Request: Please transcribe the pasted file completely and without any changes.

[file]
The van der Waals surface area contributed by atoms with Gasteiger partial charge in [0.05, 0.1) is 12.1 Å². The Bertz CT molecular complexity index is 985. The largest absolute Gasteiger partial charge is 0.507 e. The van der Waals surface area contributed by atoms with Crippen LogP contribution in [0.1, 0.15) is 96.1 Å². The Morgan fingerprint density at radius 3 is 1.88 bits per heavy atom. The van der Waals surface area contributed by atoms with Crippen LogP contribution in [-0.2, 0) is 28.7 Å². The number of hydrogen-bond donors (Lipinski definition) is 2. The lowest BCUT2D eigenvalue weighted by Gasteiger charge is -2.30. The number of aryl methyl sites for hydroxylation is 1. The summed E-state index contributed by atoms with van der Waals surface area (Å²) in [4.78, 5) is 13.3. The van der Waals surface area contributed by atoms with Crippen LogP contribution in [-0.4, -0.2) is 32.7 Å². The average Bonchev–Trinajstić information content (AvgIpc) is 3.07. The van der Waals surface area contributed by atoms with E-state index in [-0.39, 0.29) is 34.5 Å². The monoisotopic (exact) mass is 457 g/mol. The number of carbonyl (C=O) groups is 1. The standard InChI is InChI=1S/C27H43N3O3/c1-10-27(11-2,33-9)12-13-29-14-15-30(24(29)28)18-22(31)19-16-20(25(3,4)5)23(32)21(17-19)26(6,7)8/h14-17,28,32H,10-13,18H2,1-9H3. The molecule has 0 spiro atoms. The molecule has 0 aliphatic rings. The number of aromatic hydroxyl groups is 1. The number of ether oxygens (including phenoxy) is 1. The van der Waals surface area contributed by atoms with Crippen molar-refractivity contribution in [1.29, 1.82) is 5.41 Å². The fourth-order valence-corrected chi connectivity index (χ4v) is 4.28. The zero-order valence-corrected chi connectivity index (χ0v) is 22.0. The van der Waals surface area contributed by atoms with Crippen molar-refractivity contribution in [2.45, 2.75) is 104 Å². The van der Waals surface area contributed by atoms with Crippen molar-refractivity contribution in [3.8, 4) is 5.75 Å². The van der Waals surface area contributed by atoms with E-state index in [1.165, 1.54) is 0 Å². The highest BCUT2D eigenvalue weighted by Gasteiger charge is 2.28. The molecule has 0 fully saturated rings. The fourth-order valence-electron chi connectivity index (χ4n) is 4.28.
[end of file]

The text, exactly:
The van der Waals surface area contributed by atoms with Gasteiger partial charge in [0.05, 0.1) is 12.1 Å². The Bertz CT molecular complexity index is 985. The largest absolute Gasteiger partial charge is 0.507 e. The van der Waals surface area contributed by atoms with Crippen LogP contribution in [0.1, 0.15) is 96.1 Å². The Morgan fingerprint density at radius 3 is 1.88 bits per heavy atom. The van der Waals surface area contributed by atoms with Crippen LogP contribution in [-0.2, 0) is 28.7 Å². The number of hydrogen-bond donors (Lipinski definition) is 2. The lowest BCUT2D eigenvalue weighted by Gasteiger charge is -2.30. The number of aryl methyl sites for hydroxylation is 1. The summed E-state index contributed by atoms with van der Waals surface area (Å²) in [4.78, 5) is 13.3. The van der Waals surface area contributed by atoms with Crippen LogP contribution in [-0.4, -0.2) is 32.7 Å². The average Bonchev–Trinajstić information content (AvgIpc) is 3.07. The van der Waals surface area contributed by atoms with E-state index in [-0.39, 0.29) is 34.5 Å². The monoisotopic (exact) mass is 457 g/mol. The number of carbonyl (C=O) groups is 1. The standard InChI is InChI=1S/C27H43N3O3/c1-10-27(11-2,33-9)12-13-29-14-15-30(24(29)28)18-22(31)19-16-20(25(3,4)5)23(32)21(17-19)26(6,7)8/h14-17,28,32H,10-13,18H2,1-9H3. The molecule has 0 spiro atoms. The molecule has 0 aliphatic rings. The number of aromatic hydroxyl groups is 1. The number of ether oxygens (including phenoxy) is 1. The van der Waals surface area contributed by atoms with Crippen molar-refractivity contribution in [1.29, 1.82) is 5.41 Å². The fourth-order valence-corrected chi connectivity index (χ4v) is 4.28. The zero-order valence-corrected chi connectivity index (χ0v) is 22.0. The van der Waals surface area contributed by atoms with Crippen molar-refractivity contribution in [2.45, 2.75) is 104 Å². The van der Waals surface area contributed by atoms with Crippen molar-refractivity contribution in [3.8, 4) is 5.75 Å². The van der Waals surface area contributed by atoms with E-state index in [1.165, 1.54) is 0 Å². The highest BCUT2D eigenvalue weighted by Gasteiger charge is 2.28. The molecule has 0 fully saturated rings. The fourth-order valence-electron chi connectivity index (χ4n) is 4.28.